El-Sadany has also held senior posts in the Egyptian government. He served as chairman and CEO of the Egypt National Post, overseeing an organization responsible for postal-service logistics and private banking, with 65,000 employees and $25 billion in investments. Earlier, he was CEO of the Egyptian government’s Technology Innovation and Entrepreneurship Center, charged with achieving the country’s strategic technology objectives and developing its IT industry. In that role he managed centers focused on advanced technologies, including cloud computing, mobile application development, nanotechnology and technology incubation.

He earned a PhD in Computer Science & Engineering from the University of Louisville J.B. Speed School of Engineering in 1994.

El-Sadany and his wife, Speed alumna Safaa El-Gendy (MS, Computer Science, 1994), have 2 sons and a daughter.

Professional Award in Electrical & Computer Engineering presented to Robert A. Burckle

October 23, 2015

Robert A. Burckle was presentedthe Professional Award in Engineering (PAE) for Electrical and Computer Engineering during the 2015 Speed School Homecoming celebration held October 23 at the University Club.

The award is based on outstanding career performance in engineering, exceptional efforts by an individual to foster the professional development of young engineering college students. exceptional ability in the planning and direction of significant and important projects in technical engineering; and individual contributions to technical engineering knowledge.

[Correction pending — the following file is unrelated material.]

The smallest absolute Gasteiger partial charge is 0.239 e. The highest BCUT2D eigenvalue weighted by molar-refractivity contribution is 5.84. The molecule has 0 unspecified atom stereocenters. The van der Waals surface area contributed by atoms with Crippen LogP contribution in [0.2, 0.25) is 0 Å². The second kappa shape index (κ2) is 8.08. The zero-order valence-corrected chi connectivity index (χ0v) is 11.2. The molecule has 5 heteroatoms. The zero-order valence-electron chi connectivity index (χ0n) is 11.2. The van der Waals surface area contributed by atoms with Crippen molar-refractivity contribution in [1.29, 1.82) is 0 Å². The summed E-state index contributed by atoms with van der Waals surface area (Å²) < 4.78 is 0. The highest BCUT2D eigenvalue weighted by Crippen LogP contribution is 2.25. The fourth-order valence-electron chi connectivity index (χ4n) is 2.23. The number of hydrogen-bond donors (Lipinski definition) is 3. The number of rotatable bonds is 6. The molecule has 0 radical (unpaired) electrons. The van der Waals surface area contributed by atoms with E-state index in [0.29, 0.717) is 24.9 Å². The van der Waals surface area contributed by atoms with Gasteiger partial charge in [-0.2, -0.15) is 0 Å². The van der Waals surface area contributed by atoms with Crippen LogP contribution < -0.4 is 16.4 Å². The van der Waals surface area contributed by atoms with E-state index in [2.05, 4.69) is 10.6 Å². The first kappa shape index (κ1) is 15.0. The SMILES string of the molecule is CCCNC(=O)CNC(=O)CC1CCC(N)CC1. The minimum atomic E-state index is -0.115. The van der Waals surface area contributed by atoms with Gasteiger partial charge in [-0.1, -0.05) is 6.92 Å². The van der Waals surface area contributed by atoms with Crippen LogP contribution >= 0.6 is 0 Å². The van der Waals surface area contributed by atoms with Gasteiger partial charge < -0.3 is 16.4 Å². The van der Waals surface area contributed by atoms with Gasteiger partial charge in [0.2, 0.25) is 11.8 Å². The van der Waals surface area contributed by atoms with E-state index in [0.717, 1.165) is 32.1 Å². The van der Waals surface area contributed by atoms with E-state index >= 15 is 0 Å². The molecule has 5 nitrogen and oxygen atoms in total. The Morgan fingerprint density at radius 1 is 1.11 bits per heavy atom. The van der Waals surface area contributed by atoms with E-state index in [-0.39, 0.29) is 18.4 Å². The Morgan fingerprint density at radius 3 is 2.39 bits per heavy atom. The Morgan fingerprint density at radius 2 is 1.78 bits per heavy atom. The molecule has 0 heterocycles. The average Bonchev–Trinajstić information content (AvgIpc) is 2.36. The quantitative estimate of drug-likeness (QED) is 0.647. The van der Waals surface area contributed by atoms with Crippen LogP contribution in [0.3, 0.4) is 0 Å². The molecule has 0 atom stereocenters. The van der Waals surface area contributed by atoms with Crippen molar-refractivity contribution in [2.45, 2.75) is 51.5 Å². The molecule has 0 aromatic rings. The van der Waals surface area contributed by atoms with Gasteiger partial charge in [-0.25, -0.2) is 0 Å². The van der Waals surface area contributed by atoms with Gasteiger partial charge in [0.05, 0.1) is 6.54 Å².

He is vice president of WinSystems, a designer and manufacturer of embedded computer hardware. He has over 30 years of electronics experience in the embedded market. Burckle earned a MBA in marketing from North Texas State University in 1980 and both a master and bachelor degree in electrical engineering from the University of Louisville in 1973.

Burckle began his career as a design engineer and installation team member for the first computers used in police cars while at Kustom Electronics.

He then joined Systems Research Labs as a design engineer and project manager for various projects at Wright Patterson Air Force Base including passive countermeasures, anti-jam communications systems, test and measurement instrumentation, hybrid computer systems and computer interfaces to custom hardware.